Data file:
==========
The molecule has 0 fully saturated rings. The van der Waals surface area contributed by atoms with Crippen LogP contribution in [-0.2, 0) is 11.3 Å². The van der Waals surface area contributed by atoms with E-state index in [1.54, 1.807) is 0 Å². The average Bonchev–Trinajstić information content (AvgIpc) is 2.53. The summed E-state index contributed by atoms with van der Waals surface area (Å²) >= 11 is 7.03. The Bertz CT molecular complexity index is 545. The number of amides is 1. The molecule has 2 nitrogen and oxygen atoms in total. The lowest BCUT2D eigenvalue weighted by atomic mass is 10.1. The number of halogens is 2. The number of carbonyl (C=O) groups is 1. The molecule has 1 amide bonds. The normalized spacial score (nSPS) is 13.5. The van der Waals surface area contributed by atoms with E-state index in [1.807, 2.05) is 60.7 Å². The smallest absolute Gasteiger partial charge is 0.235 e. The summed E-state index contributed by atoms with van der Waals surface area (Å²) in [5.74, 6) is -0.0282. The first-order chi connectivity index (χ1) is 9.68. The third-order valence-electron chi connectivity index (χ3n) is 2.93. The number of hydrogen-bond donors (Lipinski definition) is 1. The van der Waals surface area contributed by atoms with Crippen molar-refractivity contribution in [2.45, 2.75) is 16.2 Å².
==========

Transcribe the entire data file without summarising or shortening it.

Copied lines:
The molecule has 0 fully saturated rings. The van der Waals surface area contributed by atoms with Crippen LogP contribution in [-0.2, 0) is 11.3 Å². The van der Waals surface area contributed by atoms with E-state index in [1.54, 1.807) is 0 Å². The average Bonchev–Trinajstić information content (AvgIpc) is 2.53. The summed E-state index contributed by atoms with van der Waals surface area (Å²) >= 11 is 7.03. The Bertz CT molecular complexity index is 545. The number of amides is 1. The molecule has 2 nitrogen and oxygen atoms in total. The lowest BCUT2D eigenvalue weighted by atomic mass is 10.1. The number of halogens is 2. The number of carbonyl (C=O) groups is 1. The molecule has 1 amide bonds. The normalized spacial score (nSPS) is 13.5. The van der Waals surface area contributed by atoms with E-state index in [1.807, 2.05) is 60.7 Å². The smallest absolute Gasteiger partial charge is 0.235 e. The summed E-state index contributed by atoms with van der Waals surface area (Å²) in [5.74, 6) is -0.0282. The first-order chi connectivity index (χ1) is 9.68. The third-order valence-electron chi connectivity index (χ3n) is 2.93. The number of hydrogen-bond donors (Lipinski definition) is 1. The van der Waals surface area contributed by atoms with Crippen molar-refractivity contribution in [2.45, 2.75) is 16.2 Å².